Asylum seekers now face a ticking clock
The legal landscape facing asylum seekers in Australia has been turbulent to say the least. For about 25,000 people who arrived here between 2012 and late 2013, when the government changed the rules, stating “no asylum seeker shall ever resettle in Australia”, this means a special kind of limbo. One that has become all the more challenging this week.
These people are the ‘legacy caseload’. Currently in Australia on Bridging Visas, they were granted permission to make applications less than 2 years ago, under a new ‘Fast Track’ process, which requires providing all documentation up-front, and offers little recourse in the face of rejection.
The government this week began notifying the 12,000 asylum seekers yet to make an application that they have 60 days to do so, they will lose their welfare payments, bridging visas and right to seek asylum.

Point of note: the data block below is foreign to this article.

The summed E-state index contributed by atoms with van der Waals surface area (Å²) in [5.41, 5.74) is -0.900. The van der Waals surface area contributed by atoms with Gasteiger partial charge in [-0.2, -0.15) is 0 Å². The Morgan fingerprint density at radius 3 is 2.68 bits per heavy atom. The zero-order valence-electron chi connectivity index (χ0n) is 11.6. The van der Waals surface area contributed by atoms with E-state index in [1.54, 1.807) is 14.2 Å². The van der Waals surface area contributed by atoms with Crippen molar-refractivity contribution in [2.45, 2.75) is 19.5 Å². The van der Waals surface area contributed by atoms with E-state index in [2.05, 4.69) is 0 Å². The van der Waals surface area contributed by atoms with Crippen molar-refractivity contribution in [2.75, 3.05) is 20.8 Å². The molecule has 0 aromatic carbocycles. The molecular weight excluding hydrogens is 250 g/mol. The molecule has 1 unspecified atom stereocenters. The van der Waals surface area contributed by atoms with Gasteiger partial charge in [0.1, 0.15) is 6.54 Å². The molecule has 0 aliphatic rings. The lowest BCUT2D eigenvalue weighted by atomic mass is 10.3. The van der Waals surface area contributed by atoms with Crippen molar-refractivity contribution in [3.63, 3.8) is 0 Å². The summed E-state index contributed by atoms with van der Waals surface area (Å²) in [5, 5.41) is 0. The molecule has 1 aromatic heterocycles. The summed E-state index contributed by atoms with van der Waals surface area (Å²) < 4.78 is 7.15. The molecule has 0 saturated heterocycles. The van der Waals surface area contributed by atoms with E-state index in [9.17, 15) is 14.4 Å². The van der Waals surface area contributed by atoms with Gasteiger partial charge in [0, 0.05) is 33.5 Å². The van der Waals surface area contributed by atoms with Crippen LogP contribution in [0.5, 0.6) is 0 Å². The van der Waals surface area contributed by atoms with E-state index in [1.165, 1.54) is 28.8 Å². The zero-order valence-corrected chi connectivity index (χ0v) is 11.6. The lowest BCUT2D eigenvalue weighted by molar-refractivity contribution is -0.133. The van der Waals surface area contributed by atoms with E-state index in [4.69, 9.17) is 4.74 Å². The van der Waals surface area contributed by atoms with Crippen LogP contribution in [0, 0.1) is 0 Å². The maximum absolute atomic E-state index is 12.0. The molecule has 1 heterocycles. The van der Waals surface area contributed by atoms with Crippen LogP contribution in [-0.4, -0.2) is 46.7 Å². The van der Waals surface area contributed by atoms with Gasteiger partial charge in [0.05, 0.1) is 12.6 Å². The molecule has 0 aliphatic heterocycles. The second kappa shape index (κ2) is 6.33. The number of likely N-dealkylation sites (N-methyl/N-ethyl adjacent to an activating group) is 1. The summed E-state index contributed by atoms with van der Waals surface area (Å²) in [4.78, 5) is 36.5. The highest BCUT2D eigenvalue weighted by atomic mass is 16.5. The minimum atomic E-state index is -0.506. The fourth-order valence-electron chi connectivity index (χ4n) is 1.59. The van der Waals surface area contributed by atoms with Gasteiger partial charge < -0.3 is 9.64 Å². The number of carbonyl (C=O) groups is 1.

The practical effect of this is an enormous increase in demand for legal help. The refugee legal sector is struggling to meet this demand, as is Justice Connect and our team of pro bono lawyers. This is placing increased pressure on already strained pro bono legal services to help clients who are in desperate need.
We are now faced with extremely anxious clients who are suddenly at risk of losing their opportunity to apply for protection. Missing out on this window means they could be deported to the country they are fleeing without even having their claims for protection assessed.
The added strain on pro bono legal services will result in some asylum seekers making applications without legal assistance. The application form is over 60 pages long and contain 184 questions, as well as a detailed legal statement outlining protection claims. The process is complicated enough for native English speakers. For people who have experienced trauma, fled persecution, and do not speak English, this process can be overwhelming.